ICONIC Australian John Williamson has released another fantastic album which will be available on January 27.
His storytelling awakens the senses. You not only visualise the land but you can taste the dust in your throat and feel a sense of the timelessness of the Australian bush.
Big Rigs talked to John about his inspiration.
Where do you get the inspiration to write your songs?
"Initially it's just the love of the country itself, it's been here obviously before everyone including the Aborigines. It's an amazing ancient country and when you get around as much as I do...
"I love getting around working, I'm not just into travelling for the sake of it I like to have something to do when I get around, and with the bash, we do the NSW bash as well, and we see a lot of it.
"There could be 70 different countries here and they'd all be different if you're into the trees and the birds and all the rest of it, which I am. Then you add the people to that and all these areas create different Aussie characters.
"I guess it's a bit what Banjo Patterson did and Henry Lawson. I am carrying on that tradition describing life in this wonderful material.
"I am a romantic, I am sitting looking over the Numinbah Valley now, and it inspires me so much I don't want to move from here really. So I guess I tend to write about that stuff wherever I go.
"I think what kicked it off initially when I was growing up there wasn't enough stuff written about our country. I was brought up with the black hills of Dakota and Oklahoma and all that stuff, which is fair enough, it's all beautiful country in America too, but this is my backyard and we have just as much to sing about.
With everything you have written do you have a favourite, one that is close to your heart?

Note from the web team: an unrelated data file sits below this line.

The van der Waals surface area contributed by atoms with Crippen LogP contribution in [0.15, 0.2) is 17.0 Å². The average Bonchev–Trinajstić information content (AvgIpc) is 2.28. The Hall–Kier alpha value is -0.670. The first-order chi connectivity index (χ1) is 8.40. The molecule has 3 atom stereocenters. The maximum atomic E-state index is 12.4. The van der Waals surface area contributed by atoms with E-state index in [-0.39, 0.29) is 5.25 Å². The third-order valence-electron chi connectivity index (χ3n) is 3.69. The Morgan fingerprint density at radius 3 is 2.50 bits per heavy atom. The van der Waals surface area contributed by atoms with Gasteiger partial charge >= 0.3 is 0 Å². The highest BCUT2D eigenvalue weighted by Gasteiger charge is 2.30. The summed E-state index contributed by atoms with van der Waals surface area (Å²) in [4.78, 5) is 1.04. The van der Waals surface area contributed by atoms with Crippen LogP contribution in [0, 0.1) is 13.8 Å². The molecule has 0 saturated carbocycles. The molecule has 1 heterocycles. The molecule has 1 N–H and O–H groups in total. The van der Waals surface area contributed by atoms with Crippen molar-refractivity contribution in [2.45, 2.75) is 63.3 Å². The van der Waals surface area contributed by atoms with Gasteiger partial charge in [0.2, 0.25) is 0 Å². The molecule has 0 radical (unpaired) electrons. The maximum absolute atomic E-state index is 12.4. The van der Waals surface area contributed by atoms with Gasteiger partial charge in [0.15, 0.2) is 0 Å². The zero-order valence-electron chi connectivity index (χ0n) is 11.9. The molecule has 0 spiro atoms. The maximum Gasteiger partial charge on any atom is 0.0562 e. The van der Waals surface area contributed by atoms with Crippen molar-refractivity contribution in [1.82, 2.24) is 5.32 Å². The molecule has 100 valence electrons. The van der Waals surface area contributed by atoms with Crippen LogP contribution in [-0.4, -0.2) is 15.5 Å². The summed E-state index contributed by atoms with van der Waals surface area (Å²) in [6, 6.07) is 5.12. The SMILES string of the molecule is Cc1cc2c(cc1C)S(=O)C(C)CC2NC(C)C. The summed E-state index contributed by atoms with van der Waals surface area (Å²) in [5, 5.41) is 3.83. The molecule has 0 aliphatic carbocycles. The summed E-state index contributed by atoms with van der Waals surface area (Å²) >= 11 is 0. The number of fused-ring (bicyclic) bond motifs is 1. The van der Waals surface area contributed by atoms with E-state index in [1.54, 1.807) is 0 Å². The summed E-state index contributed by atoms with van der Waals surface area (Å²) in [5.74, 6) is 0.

"Probably Galleries of Big Galah's because that was like the transition from being on the land and heading off away from the land to do my business.
"There were lots of droughts and you go through a lot of ups and downs when you are on the land.
What was the most memorable moment in your career?
"Probably when I got 80,000 people to sing Waltzing Matilda at the Bledisloe Cup and we had a record win against the All Blacks. That will always mean a lot to me and I have wonderful photos of me drinking out of the Bledisloe Cup. It was also when Joe Roth signed my jersey and gave it to me, and subsequently we won from the Bledisloe and I followed the Wallabies around Wales when the World Cup was on, and that was a great year that I guess I will always brag to my grandkids about.
What does it mean to you having touched so many Australians' lives?
"It is very gratifying, that means more to me than so called stardom. I don't think the Aussie thing is about being a star.
"Where the gratification comes is when people come up and say I have named my daughter Sidey, because I wrote a song named Sidey.
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